Hurricane Threat Rises Over East Coast as Florence Looms
(Bloomberg) -- Tropical Storm Florence is casting a hurricane-sized shadow across the U.S. East Coast, where it could strike late next week.
The chances of Florence of hitting the U.S. have been increasing as the storm drifts west across the central Atlantic Ocean. Florence was about 835 miles (1,344 kilometers) southeast of Bermuda, with tropical-storm strength winds of 65 miles per hour, at 11 a.m. New York time, the National Hurricane Center said. It could become a Category 4 hurricane with winds of 145 mph by Wednesday.
“Interests along the U.S. East Coast, particularly from north Florida through North Carolina, should closely monitor the progress of Florence,” the hurricane center. People should have a personal hurricane plan.
“We are in a serious situation, we have major hurricane potentially making landfall on the East Coast next week,” Jeff Masters, co-founder of Weather Underground in Ann Arbor, Michigan, said by telephone. “I would say it has about a 70 percent chance to hit the U.S. East Coast and a 30 percent chance it recurves.”
Hurricane track and intensity forecasts often have wide margins of error beyond five days. The earliest Florence may approach the U.S. coastline would be Sept. 13-14, but meteorologists are warning everyone from Florida to Massachusetts to pay close attention.
“People don’t need to go out and start boarding up windows and stocking up on supplies just yet,” said Mike Doll, a meteorologist at AccuWeather Inc. in State College, Pennsylvania. “By the time we get to Thursday, the expectation is it will be off the southeast coast of the U.S.”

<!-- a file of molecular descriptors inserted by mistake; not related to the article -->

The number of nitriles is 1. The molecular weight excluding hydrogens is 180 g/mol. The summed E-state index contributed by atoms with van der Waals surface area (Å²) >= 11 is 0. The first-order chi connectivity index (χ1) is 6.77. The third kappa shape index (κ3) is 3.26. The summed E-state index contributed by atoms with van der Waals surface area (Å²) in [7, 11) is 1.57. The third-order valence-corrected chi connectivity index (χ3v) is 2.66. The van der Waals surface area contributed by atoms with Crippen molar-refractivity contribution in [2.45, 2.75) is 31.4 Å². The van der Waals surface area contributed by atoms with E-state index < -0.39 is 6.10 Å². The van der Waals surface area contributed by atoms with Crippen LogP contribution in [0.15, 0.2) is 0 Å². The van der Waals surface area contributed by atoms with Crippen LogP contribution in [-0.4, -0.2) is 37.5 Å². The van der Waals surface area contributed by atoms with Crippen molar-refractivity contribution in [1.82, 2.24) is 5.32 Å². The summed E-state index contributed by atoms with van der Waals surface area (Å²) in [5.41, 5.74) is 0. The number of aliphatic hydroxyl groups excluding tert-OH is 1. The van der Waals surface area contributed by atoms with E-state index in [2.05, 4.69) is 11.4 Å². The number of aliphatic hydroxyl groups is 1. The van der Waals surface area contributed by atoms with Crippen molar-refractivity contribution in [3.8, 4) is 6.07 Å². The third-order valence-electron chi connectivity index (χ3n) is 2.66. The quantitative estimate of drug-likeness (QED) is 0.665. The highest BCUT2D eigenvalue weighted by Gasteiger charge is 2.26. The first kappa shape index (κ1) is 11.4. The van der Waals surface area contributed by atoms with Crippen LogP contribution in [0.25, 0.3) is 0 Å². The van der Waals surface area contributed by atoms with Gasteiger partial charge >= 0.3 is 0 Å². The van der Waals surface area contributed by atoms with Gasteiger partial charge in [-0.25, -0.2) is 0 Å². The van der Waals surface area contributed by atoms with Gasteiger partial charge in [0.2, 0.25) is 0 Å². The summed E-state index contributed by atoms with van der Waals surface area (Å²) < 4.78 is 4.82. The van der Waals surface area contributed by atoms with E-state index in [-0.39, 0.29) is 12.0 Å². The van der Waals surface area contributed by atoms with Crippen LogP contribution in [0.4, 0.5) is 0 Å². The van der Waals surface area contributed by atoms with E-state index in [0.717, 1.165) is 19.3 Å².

More than 3.9 million homes that would cost more than a $1 trillion to rebuild are at risk from hurricanes on the U.S. Atlantic coast from Maine to Florida, according to CoreLogic, a property analytics firm in Irvine, California.
The East Coast’s fate from the current storm will be decided by a weather pattern called the Bermuda High. A semi-permanent feature in the Atlantic, the high rotates in a clockwise manner and will steer Florence through the ocean. Or to think of it another way, imagine the hands of a clock sweeping past six and heading toward nine.
“Florence is tracing out a clockwise path around the high,” Masters said. “When it reaches the edge of the high, it will start to turn north.”
If the high’s edge is offshore then Florence could miss the East Coast entirely. But if it’s overland or close to the seaboard, then the storm will strike land, he said. The forecast picture will become clearer through the weekend.
“By the time we get to early Monday we’re going to have a better idea of what portions of the East Coast will be directly impacted,” Doll said.
Eight storms have emerged across the Atlantic so far this year, and tropical depression nine -- currently well over 1,000 miles east of the Caribbean -- might become a named storm later Saturday.
Meanwhile, in the Pacific, Hurricane Olivia, forecast to weaken to a tropical storm, may hit Hawaii as soon as Tuesday. Further to the west, Typhoon Mangkhut will sweep past the U.S. territory of Guam Monday and Tuesday.
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